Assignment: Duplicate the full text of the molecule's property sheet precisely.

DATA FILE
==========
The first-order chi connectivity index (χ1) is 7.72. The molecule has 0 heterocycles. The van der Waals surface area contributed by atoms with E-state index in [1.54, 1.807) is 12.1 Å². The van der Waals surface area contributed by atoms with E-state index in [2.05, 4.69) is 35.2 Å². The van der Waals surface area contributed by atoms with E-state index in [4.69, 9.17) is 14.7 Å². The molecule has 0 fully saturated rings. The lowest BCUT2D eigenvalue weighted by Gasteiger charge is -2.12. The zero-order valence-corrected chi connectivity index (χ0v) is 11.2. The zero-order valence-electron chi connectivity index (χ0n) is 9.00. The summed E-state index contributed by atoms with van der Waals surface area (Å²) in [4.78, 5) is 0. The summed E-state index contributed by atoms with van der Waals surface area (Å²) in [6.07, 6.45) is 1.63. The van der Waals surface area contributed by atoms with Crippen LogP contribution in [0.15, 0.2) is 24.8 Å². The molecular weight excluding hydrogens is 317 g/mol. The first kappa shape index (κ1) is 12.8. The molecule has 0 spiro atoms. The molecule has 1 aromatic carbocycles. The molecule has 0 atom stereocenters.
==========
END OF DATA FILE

The first-order chi connectivity index (χ1) is 7.72. The molecule has 0 heterocycles. The van der Waals surface area contributed by atoms with E-state index in [1.54, 1.807) is 12.1 Å². The van der Waals surface area contributed by atoms with E-state index in [2.05, 4.69) is 35.2 Å². The van der Waals surface area contributed by atoms with E-state index in [4.69, 9.17) is 14.7 Å². The molecule has 0 fully saturated rings. The lowest BCUT2D eigenvalue weighted by Gasteiger charge is -2.12. The zero-order valence-corrected chi connectivity index (χ0v) is 11.2. The zero-order valence-electron chi connectivity index (χ0n) is 9.00. The summed E-state index contributed by atoms with van der Waals surface area (Å²) in [4.78, 5) is 0. The summed E-state index contributed by atoms with van der Waals surface area (Å²) in [6.07, 6.45) is 1.63. The van der Waals surface area contributed by atoms with Crippen LogP contribution in [0.15, 0.2) is 24.8 Å². The molecular weight excluding hydrogens is 317 g/mol. The first kappa shape index (κ1) is 12.8. The molecule has 0 spiro atoms. The molecule has 1 aromatic carbocycles. The molecule has 0 atom stereocenters.